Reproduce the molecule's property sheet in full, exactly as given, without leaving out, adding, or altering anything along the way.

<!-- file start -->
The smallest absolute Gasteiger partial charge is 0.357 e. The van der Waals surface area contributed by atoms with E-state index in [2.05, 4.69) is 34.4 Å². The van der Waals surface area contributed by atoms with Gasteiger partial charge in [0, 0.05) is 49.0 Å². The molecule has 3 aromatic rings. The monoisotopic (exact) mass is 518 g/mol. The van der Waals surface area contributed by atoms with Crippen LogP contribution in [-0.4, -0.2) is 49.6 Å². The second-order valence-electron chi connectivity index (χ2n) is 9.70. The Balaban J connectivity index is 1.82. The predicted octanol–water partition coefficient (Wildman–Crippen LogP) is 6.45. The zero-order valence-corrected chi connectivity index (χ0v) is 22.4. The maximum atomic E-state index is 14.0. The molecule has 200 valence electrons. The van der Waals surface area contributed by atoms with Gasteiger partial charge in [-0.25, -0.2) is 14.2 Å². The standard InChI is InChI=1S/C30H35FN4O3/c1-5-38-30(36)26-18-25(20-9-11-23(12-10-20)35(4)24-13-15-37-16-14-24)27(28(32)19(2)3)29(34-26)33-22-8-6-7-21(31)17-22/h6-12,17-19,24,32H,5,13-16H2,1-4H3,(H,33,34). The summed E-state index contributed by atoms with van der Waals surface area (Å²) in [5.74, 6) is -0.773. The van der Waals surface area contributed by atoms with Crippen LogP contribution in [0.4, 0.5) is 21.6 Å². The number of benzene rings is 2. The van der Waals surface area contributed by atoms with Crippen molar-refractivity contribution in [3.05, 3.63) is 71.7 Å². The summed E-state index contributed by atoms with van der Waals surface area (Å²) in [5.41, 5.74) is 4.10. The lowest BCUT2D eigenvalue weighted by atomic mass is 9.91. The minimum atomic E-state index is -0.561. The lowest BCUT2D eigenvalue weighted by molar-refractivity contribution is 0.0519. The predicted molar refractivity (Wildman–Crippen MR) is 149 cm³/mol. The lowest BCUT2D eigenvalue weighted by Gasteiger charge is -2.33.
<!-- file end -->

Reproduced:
The smallest absolute Gasteiger partial charge is 0.357 e. The van der Waals surface area contributed by atoms with E-state index in [2.05, 4.69) is 34.4 Å². The van der Waals surface area contributed by atoms with Gasteiger partial charge in [0, 0.05) is 49.0 Å². The molecule has 3 aromatic rings. The monoisotopic (exact) mass is 518 g/mol. The van der Waals surface area contributed by atoms with Crippen LogP contribution in [-0.4, -0.2) is 49.6 Å². The second-order valence-electron chi connectivity index (χ2n) is 9.70. The Balaban J connectivity index is 1.82. The predicted octanol–water partition coefficient (Wildman–Crippen LogP) is 6.45. The zero-order valence-corrected chi connectivity index (χ0v) is 22.4. The maximum atomic E-state index is 14.0. The molecule has 200 valence electrons. The van der Waals surface area contributed by atoms with Gasteiger partial charge in [-0.25, -0.2) is 14.2 Å². The standard InChI is InChI=1S/C30H35FN4O3/c1-5-38-30(36)26-18-25(20-9-11-23(12-10-20)35(4)24-13-15-37-16-14-24)27(28(32)19(2)3)29(34-26)33-22-8-6-7-21(31)17-22/h6-12,17-19,24,32H,5,13-16H2,1-4H3,(H,33,34). The summed E-state index contributed by atoms with van der Waals surface area (Å²) in [5.74, 6) is -0.773. The van der Waals surface area contributed by atoms with Crippen LogP contribution in [0.4, 0.5) is 21.6 Å². The number of benzene rings is 2. The van der Waals surface area contributed by atoms with Crippen molar-refractivity contribution in [3.05, 3.63) is 71.7 Å². The summed E-state index contributed by atoms with van der Waals surface area (Å²) in [5.41, 5.74) is 4.10. The lowest BCUT2D eigenvalue weighted by atomic mass is 9.91. The minimum atomic E-state index is -0.561. The lowest BCUT2D eigenvalue weighted by molar-refractivity contribution is 0.0519. The predicted molar refractivity (Wildman–Crippen MR) is 149 cm³/mol. The lowest BCUT2D eigenvalue weighted by Gasteiger charge is -2.33.